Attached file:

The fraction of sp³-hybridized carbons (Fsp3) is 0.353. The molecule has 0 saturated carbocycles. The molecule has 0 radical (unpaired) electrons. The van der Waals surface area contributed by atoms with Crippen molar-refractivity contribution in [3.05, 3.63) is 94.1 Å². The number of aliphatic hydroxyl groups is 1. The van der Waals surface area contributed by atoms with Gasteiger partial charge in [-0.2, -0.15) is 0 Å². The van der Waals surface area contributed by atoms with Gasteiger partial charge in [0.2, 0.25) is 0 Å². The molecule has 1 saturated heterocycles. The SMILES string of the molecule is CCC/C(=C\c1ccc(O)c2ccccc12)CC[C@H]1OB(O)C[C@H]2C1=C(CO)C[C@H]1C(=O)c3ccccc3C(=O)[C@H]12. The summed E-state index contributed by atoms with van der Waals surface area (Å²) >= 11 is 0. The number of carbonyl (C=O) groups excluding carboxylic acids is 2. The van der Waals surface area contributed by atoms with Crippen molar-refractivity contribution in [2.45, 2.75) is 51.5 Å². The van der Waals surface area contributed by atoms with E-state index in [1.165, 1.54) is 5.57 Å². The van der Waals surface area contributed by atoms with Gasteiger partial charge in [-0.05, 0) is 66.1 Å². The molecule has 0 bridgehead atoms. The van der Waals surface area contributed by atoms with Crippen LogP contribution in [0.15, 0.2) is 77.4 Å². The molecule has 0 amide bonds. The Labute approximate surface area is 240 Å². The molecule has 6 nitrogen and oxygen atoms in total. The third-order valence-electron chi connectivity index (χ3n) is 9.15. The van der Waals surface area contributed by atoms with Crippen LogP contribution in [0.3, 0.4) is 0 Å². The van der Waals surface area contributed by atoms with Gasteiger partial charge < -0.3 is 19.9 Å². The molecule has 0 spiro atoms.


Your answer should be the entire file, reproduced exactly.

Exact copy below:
The fraction of sp³-hybridized carbons (Fsp3) is 0.353. The molecule has 0 saturated carbocycles. The molecule has 0 radical (unpaired) electrons. The van der Waals surface area contributed by atoms with Crippen molar-refractivity contribution in [3.05, 3.63) is 94.1 Å². The number of aliphatic hydroxyl groups is 1. The van der Waals surface area contributed by atoms with Gasteiger partial charge in [-0.2, -0.15) is 0 Å². The van der Waals surface area contributed by atoms with Gasteiger partial charge in [0.2, 0.25) is 0 Å². The molecule has 1 saturated heterocycles. The SMILES string of the molecule is CCC/C(=C\c1ccc(O)c2ccccc12)CC[C@H]1OB(O)C[C@H]2C1=C(CO)C[C@H]1C(=O)c3ccccc3C(=O)[C@H]12. The summed E-state index contributed by atoms with van der Waals surface area (Å²) >= 11 is 0. The number of carbonyl (C=O) groups excluding carboxylic acids is 2. The van der Waals surface area contributed by atoms with Crippen molar-refractivity contribution in [2.45, 2.75) is 51.5 Å². The van der Waals surface area contributed by atoms with E-state index in [1.165, 1.54) is 5.57 Å². The van der Waals surface area contributed by atoms with Gasteiger partial charge in [-0.05, 0) is 66.1 Å². The molecule has 0 bridgehead atoms. The van der Waals surface area contributed by atoms with Crippen LogP contribution in [0.15, 0.2) is 77.4 Å². The molecule has 0 amide bonds. The Labute approximate surface area is 240 Å². The molecule has 6 nitrogen and oxygen atoms in total. The third-order valence-electron chi connectivity index (χ3n) is 9.15. The van der Waals surface area contributed by atoms with Crippen LogP contribution in [0.3, 0.4) is 0 Å². The van der Waals surface area contributed by atoms with Gasteiger partial charge < -0.3 is 19.9 Å². The molecule has 0 spiro atoms.